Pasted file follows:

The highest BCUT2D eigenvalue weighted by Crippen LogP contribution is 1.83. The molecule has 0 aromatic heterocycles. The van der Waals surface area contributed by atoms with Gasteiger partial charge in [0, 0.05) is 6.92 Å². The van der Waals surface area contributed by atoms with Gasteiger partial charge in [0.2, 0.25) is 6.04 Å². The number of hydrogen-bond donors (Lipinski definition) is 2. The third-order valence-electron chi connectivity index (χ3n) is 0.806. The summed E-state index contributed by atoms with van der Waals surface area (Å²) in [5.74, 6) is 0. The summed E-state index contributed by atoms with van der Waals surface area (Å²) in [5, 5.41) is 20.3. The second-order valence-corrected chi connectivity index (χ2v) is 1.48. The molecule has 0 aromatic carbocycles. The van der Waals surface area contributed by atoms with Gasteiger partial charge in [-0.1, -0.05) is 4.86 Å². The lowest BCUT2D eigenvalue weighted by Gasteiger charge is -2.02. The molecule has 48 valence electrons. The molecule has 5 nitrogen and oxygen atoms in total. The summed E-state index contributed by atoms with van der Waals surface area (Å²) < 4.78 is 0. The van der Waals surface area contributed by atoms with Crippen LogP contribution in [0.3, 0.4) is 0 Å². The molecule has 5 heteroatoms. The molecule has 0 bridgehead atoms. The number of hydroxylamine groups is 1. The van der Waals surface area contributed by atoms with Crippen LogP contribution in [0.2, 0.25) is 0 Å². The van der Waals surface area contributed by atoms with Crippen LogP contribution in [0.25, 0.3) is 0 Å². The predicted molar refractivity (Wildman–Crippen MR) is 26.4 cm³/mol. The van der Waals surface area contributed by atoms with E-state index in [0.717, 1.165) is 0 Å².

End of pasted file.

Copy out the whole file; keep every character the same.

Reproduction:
The highest BCUT2D eigenvalue weighted by Crippen LogP contribution is 1.83. The molecule has 0 aromatic heterocycles. The van der Waals surface area contributed by atoms with Gasteiger partial charge in [0, 0.05) is 6.92 Å². The van der Waals surface area contributed by atoms with Gasteiger partial charge in [0.2, 0.25) is 6.04 Å². The number of hydrogen-bond donors (Lipinski definition) is 2. The third-order valence-electron chi connectivity index (χ3n) is 0.806. The summed E-state index contributed by atoms with van der Waals surface area (Å²) in [5.74, 6) is 0. The summed E-state index contributed by atoms with van der Waals surface area (Å²) in [5, 5.41) is 20.3. The second-order valence-corrected chi connectivity index (χ2v) is 1.48. The molecule has 0 aromatic carbocycles. The van der Waals surface area contributed by atoms with Gasteiger partial charge in [-0.1, -0.05) is 4.86 Å². The lowest BCUT2D eigenvalue weighted by Gasteiger charge is -2.02. The molecule has 48 valence electrons. The molecule has 5 nitrogen and oxygen atoms in total. The summed E-state index contributed by atoms with van der Waals surface area (Å²) < 4.78 is 0. The van der Waals surface area contributed by atoms with Crippen LogP contribution in [0.3, 0.4) is 0 Å². The molecule has 5 heteroatoms. The molecule has 0 bridgehead atoms. The number of hydroxylamine groups is 1. The van der Waals surface area contributed by atoms with Crippen LogP contribution in [0.2, 0.25) is 0 Å². The van der Waals surface area contributed by atoms with Crippen LogP contribution in [0.25, 0.3) is 0 Å². The predicted molar refractivity (Wildman–Crippen MR) is 26.4 cm³/mol. The van der Waals surface area contributed by atoms with E-state index in [0.717, 1.165) is 0 Å².